The decision to terminate an unhappy marriage through obtaining a divorce is almost never an easy decision. It is usually reached only after other options and alternatives have been carefully considered and then rejected as non-viable solutions to the problems that have developed between the spouses. It is not likely that divorce will ever become matter-of-fact, nor that it will ever become painless or casual or nonchalant. It will probably always be an extremely painful experience for most people, as breaking close ties always is, even outside marriage. From this perspective, our coming to terms with divorce means only that we recognize its inevitability in many cases and try to mitigate some of the worst of its consequences.
First, we review the major theoretical orientations developed in the literature to account for the process through which the individual ultimately decides to seek a divorce. An analysis of the factors that were important in the decision of our respondents will then be presented.
In assessing the decision to divorce, one acknowledges that the relationship that exists between satisfaction and happiness in a marriage and the stability of that relationship is never a simple or direct one. As Lenthall 2 has noted, "happy" marriages often end in divorce and "unhappy" marriages often endure. Or, as Hicks and Platt 3 conclude after their comprehensive review of the marital satisfaction literature, the factors that make a marriage stable or unstable are much more complicated than just "being happy."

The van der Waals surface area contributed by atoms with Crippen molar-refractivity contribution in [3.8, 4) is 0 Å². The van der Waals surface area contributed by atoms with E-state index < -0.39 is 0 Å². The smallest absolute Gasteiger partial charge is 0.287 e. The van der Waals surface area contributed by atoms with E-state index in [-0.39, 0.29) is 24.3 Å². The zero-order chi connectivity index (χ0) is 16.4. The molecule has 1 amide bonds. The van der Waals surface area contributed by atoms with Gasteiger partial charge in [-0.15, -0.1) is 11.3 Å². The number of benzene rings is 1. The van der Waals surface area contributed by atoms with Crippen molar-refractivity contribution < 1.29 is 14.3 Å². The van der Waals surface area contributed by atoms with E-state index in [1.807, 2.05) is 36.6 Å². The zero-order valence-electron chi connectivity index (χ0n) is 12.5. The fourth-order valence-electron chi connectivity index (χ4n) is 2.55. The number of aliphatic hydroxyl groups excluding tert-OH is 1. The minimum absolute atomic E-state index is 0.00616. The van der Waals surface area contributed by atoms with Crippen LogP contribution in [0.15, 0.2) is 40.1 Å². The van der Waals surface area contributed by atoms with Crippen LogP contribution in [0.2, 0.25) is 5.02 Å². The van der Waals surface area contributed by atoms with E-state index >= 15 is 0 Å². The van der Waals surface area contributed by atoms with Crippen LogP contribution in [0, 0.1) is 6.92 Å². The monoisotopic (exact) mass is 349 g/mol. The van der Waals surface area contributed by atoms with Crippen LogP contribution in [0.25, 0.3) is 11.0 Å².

However, a relationship that is more rewarding to the individual than the comparison level does not have to be a stable relationship. While an existing relationship may be satisfactory on the comparison level criteria, an alternative relationship may become available that is even more attractive. In such circumstances, the "happy" relationship may become an unstable relationship. On the other hand, a relationship that does not measure up to the comparison level standard may nevertheless remain a stable relationship if only because the alternatives available are even less attractive to the individual involved.
Barriers to the dissolution of a relationship include feelings of obligation to each other, concerns about effects of divorce on the children, fears about group and community reactions, religious prohibitions, abstract moral values, concerns about financial costs associated with divorce, and so on. The implication, again, is that as attractions in a relationship decrease or as barriers to the dissolution of that relationship are eroded, the probability of divorce increases.